Two gems

Soon, India and bad roads will not be synonymous, as these great drives show.

Kushan Mitra        Print Edition: February 7, 2010

Mumbai-Chiplun-Madgao-Mangalore-Kozhikode-Cochin-Alleppey on National Highway 17 and 47.
The car: Mahindra Scorpio
Date: May 2006

This drive came about as a bizarre plot by my friends to hold me to a promise. Which, in turn, was because of Anand Mahindra, who, when he launched the then "new look" Scorpio, had told me to take the car for a month and go on a long drive. And while most of us would have laughed this off, when I told my friends this after a night of hedonistic madness, they, unfortunately, remembered it after the Johnnie Walker wore off the next morning. Some phone calls and a plea for leave later, we set off at four in the morning from Mumbai's Khar-Danda area and made our way through the Western Ghats down to Goa.

I have driven on National Highway 17 between Panvel and Panjim a few times and every single time it has a way of scaring the living daylights out of you. This time it was thanks to a multitude of Volvo buses on the (then) narrow road. The Scorpio itself is a great car as long as you don't go fast.

At speed it becomes a handful—there is a lovely stretch of straight road near Ratnagiri near the Maharashtra-Goa border, which is great. Though by then, you probably are sick after the twists and turns of Chiplun. One of the best and most beautiful stretches of coastal road in India is in Udupi district, where the sea meets the road, which, in turn, meets the backwaters. I'm not kidding when I tell you that a narrow strip of tarmac separates sea water from fresh water. Words can't describe the beauty of the Karnataka coastline— people rave about Goa and Kerala, but some of the most amazing beaches are between these two states.

Not that Kerala does not have its surprises. The best part of driving yourself is that you can stop anywhere, make diversions and the only penalty you pay is a slight delay and the cost of fuel. South of Kannur in northern Kerala is the beach of Muzhipallangad—on which one can drive. Well, no one stopped us from riding the surf. It may not have been the smartest thing to do though, but it was great fun.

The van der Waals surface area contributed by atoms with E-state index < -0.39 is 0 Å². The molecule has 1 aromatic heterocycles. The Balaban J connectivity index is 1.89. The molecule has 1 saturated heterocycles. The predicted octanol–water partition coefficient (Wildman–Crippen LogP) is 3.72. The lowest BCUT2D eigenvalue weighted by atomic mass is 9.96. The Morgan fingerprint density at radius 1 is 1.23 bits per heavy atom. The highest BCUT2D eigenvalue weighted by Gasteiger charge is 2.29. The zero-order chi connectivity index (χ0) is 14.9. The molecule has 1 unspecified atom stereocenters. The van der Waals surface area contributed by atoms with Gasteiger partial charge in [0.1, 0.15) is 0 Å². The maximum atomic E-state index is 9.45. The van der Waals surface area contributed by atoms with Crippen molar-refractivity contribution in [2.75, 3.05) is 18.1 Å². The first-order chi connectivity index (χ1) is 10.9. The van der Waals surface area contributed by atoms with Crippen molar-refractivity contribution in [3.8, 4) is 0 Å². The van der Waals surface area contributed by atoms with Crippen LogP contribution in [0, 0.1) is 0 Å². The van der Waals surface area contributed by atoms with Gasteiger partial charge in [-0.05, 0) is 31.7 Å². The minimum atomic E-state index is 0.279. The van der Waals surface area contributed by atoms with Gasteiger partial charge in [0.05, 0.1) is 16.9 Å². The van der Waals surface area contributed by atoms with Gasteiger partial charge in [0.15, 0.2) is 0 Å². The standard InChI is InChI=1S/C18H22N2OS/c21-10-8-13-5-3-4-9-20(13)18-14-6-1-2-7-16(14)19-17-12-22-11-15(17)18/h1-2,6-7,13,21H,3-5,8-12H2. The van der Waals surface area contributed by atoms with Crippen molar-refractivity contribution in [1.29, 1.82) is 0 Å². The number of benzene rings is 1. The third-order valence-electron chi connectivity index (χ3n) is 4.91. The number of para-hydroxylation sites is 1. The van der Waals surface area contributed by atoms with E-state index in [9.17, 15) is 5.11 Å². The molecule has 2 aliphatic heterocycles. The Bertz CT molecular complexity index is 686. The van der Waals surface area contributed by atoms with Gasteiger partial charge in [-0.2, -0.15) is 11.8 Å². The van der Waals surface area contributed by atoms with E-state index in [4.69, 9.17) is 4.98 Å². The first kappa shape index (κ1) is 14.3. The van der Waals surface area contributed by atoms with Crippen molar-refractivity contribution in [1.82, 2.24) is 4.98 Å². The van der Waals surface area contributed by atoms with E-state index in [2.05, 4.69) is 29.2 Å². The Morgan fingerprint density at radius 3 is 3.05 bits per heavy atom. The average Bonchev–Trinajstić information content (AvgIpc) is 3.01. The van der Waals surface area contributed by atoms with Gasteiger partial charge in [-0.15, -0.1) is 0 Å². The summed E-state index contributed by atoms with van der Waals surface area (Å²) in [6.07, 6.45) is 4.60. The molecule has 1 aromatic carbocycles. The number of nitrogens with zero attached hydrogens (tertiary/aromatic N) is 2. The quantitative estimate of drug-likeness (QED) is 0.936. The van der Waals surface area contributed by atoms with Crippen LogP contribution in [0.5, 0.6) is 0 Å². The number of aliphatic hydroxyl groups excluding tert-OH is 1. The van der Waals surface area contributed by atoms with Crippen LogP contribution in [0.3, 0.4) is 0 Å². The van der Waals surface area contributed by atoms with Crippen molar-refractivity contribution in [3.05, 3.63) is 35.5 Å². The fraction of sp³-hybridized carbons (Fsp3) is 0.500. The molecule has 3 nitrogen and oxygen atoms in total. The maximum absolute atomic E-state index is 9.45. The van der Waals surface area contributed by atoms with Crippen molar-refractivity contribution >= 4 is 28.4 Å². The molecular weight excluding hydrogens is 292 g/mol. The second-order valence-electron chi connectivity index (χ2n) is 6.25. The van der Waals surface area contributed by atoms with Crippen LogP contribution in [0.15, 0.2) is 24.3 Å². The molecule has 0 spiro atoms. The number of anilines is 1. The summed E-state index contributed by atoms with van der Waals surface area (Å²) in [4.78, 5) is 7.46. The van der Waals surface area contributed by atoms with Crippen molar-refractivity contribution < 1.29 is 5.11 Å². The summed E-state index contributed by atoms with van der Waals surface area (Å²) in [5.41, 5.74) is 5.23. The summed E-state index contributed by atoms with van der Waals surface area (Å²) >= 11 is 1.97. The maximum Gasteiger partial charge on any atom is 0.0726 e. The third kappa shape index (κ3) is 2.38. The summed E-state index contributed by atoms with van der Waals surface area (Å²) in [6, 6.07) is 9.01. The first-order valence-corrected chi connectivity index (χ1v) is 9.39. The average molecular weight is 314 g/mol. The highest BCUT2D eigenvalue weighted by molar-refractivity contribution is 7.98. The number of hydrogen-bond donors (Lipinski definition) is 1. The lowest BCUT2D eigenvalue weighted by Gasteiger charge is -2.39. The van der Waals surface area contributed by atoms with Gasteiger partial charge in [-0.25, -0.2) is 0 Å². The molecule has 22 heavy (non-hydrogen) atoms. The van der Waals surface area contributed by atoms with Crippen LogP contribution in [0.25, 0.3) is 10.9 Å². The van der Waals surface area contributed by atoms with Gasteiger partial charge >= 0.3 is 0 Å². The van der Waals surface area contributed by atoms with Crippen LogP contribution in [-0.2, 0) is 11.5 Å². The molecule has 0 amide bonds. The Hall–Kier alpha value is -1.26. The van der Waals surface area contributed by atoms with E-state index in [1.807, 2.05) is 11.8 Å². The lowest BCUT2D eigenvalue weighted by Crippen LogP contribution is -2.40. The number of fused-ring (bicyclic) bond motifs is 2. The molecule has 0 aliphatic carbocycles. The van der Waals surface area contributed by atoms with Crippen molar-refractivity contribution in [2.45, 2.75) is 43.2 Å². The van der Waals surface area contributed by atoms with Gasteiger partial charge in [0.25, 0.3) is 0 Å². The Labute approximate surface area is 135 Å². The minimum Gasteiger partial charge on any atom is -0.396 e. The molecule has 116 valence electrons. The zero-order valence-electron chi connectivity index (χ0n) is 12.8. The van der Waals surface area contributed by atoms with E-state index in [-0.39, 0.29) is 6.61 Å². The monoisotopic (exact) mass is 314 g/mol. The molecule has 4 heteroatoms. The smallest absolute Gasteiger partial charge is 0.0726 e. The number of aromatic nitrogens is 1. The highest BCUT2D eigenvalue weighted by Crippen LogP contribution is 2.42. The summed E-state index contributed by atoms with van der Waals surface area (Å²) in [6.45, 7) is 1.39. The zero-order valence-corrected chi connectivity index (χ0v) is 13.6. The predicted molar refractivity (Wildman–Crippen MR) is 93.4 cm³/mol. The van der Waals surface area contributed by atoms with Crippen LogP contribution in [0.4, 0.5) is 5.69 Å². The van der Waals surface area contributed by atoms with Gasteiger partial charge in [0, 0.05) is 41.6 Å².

Driving in Kerala, though, is a bit of a pain until you get near Cochin, with local bus drivers being complete maniacs. Which is why I also persuaded my friends to take a detour to the famous Guruvayoor temple to pray for our well-being. Around Cochin, you hit the fabulous four-lane NH 47, which makes Kerala with its coconut trees (pierced every so often by a cellphone tower) zoom past you.

The Scorpio's decent audio system played The Cranberries song Dreams as we pulled into the backwaters near Alleppey. The drive was a dream, and I wish I had 14 days to vanish today.

New Delhi-Jodhpur-Khimsar-Pushkar on National Highway 8, 14, 112 and 65.
The car: Volkswagen Passat
Date: November 2008

The Delhi-Jaipur highway, an old favourite, has deteriorated to a great degree, but the superb six-lane road between Jaipur and Kishangarh gives an idea of what roads should be like in India. Coupled with an excellent sedan like the Passat, this road has all the attributes of an autobahn. The stretch between Kishangarh and Ajmer is best forgotten, but the road before that makes your mouth water— if that is your thing. That said, even the (then) fresh tarmac of the road between Bar and Jodhpur was excellent. With virtually no traffic other than the occasional camel, it seems like someone used a black marker on the desert.

NH 65, that you take to reach the fantastic heritage property at Khimsar north of Jodhpur, is another such road. Rajasthan, thanks to its relatively sparse population, has roads far, far less chaotic than almost anywhere else in India. The only problem is that you miss some twists and turns on the roads— but after Khimsar, you can carry on north till Nagaur before you head off to Pushkar on NH 65. It's a beautiful road, though the tourist-town traffic makes it a bit difficult.

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